Sam is from a small town in the southern United States, a region known for its relaxed business style. His boss, Mark, is from New York, which is known for doing business at a fast pace. The two have different working styles and expectations, but they try hard to accommodate one another. Mark accepts that, while Sam always meets his deadlines, he won't answer email during lunch or at weekends. Sam understands that Mark likes things done quickly, so he does his best to complete work early.
How to Manage Mutual Acceptance Within Your Team
All workplaces and individuals are different, so there's no "one-size-fits-all" approach to managing acceptance. There are, however, lots of good practices that you can adopt.
Encourage Your Team Members to Take an Interest in One Another
Encouraging your people to take an interest in one another's beliefs, behaviors and preferences can help improve their relationships. Offer them coaching in active and mindful listening skills so that they can appreciate other people.
"Labels" are very personal. For example, would a team member like to be referred to as "gay," "homosexual," or something else? As you get to know her and when you feel comfortable enough to do so, find out her preference.
Coach your team to recognize the business importance of respecting colleagues, and practice using the Perceptual Positions technique to explore different points of view. Your goal is to help your people be more empathic, and to be able to put themselves in others' shoes and see things from another's perspective.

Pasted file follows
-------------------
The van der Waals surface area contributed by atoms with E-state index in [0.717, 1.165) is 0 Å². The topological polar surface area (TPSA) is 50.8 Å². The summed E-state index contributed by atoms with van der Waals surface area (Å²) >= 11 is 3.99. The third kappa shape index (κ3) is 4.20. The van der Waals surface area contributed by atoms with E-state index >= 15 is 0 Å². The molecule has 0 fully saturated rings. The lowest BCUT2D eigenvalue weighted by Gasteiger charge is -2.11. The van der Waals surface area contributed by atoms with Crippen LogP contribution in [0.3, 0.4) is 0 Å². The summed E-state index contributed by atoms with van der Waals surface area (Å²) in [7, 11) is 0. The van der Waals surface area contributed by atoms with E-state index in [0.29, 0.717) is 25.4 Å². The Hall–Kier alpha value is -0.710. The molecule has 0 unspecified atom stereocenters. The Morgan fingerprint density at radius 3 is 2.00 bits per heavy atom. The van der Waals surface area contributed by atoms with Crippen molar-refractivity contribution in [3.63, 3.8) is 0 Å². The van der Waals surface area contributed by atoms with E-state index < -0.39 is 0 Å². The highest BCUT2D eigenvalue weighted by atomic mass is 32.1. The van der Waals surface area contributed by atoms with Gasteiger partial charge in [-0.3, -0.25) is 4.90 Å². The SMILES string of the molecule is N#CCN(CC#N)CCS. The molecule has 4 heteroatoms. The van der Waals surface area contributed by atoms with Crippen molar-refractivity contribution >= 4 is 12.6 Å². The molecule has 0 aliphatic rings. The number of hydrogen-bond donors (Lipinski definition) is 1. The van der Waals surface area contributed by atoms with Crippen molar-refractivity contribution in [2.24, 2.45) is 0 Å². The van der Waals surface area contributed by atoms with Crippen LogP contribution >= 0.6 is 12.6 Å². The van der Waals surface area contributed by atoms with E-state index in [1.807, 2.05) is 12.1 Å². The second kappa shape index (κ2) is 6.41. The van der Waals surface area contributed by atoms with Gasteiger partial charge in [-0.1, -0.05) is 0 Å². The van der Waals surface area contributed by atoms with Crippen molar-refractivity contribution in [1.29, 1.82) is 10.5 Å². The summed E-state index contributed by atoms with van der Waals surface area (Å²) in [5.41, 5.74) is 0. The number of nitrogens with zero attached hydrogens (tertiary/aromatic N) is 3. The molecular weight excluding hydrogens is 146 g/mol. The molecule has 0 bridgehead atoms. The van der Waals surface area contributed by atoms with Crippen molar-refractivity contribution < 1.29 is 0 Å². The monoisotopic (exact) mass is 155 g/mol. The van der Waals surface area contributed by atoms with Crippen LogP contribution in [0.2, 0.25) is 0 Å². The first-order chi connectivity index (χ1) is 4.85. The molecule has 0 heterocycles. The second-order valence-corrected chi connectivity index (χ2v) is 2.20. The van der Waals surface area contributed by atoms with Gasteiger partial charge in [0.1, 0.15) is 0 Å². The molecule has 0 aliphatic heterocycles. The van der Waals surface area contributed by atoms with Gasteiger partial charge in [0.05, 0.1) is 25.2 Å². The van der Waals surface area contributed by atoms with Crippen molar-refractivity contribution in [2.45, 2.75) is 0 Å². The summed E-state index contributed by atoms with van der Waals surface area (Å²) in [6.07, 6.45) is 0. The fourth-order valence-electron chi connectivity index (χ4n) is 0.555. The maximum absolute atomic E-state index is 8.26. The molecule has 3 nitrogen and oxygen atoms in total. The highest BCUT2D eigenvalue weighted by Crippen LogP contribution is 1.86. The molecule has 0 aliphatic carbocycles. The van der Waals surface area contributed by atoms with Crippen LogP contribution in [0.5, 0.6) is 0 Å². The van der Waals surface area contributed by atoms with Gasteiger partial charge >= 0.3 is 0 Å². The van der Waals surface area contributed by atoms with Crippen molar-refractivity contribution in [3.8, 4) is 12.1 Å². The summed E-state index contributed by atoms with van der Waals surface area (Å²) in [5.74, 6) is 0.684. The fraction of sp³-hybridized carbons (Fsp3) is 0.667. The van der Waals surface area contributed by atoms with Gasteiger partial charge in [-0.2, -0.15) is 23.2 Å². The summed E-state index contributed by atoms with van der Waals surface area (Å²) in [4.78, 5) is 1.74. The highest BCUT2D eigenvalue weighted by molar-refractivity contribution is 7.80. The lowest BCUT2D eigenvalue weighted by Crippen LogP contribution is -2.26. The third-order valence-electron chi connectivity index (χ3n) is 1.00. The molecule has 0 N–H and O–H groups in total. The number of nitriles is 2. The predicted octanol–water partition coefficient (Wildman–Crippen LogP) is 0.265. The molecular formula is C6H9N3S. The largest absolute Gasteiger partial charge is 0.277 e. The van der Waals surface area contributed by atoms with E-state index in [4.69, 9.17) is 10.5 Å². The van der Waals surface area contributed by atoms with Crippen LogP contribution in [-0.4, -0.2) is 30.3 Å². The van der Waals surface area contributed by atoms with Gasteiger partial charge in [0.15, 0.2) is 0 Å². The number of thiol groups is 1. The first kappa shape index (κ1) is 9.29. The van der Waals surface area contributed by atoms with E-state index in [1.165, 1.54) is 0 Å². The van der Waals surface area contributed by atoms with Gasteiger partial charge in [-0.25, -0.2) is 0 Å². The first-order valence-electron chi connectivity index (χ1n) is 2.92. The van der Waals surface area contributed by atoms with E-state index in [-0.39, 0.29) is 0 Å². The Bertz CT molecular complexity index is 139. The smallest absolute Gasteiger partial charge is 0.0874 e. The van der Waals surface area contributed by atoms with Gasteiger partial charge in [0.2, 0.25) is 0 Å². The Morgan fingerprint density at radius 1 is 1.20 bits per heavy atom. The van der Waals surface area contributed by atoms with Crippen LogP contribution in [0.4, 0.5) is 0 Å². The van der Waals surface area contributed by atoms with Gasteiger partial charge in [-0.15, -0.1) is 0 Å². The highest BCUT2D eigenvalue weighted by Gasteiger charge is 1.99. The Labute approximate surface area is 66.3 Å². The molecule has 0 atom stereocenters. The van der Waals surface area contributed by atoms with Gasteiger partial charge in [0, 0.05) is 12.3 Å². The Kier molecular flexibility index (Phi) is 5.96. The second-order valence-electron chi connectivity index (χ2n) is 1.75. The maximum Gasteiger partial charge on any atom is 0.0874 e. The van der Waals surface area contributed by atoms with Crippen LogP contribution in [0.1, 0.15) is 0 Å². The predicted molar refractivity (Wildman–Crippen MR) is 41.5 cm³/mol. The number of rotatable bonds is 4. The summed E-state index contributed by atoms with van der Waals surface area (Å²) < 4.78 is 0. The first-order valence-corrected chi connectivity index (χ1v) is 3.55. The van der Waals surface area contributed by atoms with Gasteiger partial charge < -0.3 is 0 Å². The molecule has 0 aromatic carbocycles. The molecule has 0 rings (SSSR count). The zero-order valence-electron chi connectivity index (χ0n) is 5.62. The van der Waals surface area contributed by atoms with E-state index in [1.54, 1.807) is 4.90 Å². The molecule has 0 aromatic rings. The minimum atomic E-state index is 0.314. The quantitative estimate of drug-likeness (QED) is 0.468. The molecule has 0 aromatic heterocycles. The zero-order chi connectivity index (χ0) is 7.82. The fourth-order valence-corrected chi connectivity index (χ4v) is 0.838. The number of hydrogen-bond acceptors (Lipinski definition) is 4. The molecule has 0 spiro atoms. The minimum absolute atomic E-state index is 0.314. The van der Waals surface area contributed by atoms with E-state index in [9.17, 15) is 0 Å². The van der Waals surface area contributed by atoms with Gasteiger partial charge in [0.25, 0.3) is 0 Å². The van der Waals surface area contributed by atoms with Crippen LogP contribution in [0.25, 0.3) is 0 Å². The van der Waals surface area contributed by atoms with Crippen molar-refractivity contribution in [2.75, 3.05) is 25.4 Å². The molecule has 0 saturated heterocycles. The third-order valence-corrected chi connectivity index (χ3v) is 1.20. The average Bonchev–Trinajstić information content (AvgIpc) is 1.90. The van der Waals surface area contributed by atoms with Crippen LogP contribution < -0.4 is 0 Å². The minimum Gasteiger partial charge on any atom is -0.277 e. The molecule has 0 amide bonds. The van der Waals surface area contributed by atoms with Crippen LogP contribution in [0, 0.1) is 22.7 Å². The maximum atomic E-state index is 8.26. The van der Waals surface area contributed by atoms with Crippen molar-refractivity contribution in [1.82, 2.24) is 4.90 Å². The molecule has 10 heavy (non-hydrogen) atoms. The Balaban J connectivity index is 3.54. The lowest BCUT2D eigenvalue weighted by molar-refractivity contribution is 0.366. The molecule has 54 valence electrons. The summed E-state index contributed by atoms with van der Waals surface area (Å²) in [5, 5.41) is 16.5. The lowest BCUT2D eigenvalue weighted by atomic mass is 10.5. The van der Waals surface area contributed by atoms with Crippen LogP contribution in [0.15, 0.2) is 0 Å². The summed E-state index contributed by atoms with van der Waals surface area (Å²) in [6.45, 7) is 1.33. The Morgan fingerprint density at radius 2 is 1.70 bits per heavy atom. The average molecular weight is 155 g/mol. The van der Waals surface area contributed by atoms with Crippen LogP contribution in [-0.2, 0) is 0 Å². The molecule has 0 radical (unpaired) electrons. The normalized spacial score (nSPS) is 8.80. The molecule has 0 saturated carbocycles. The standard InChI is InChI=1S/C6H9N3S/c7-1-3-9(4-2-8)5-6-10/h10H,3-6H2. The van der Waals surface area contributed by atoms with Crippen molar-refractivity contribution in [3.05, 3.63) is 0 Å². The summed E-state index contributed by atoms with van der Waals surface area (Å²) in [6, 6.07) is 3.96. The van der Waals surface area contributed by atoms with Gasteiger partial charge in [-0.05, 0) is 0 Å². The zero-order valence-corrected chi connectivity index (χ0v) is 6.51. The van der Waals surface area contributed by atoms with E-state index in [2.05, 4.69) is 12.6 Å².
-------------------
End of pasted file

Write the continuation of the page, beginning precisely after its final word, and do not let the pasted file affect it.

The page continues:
Think About How Their Words Might Be Interpreted
Words have consequences, both good and bad. That's why it's important to think carefully before talking about sensitive subjects. Coach your people to think about who they're speaking to. Are they saying, or implying, anything that might offend someone? Is their message respectful and compassionate? If not, then it might be best for them to revise it, or to say nothing at all.
Help People to Understand Cultural Differences
Every culture has different values and worldviews, which can make it challenging at times to work together.
Encourage people to use Trompenaars and Hampden-Turner's Seven Dimensions of Culture to understand different cultures' preferences and values. Cross-Cultural Communication will also help them to communicate and collaborate more productively.
Show People How to Appreciate Different Working Styles
Not everyone works in the same way, but this doesn't mean that anyone is wrong!
It's easy to get frustrated when someone's working style is different to yours. Use psychometric tests like DiSC Model®, Myers-Briggs® Personality Testing, and the Big Five Personality Traits Model to help your team members appreciate their own, and other people's, characteristics and working styles, and to identify their strengths. This can help them to cooperate more effectively.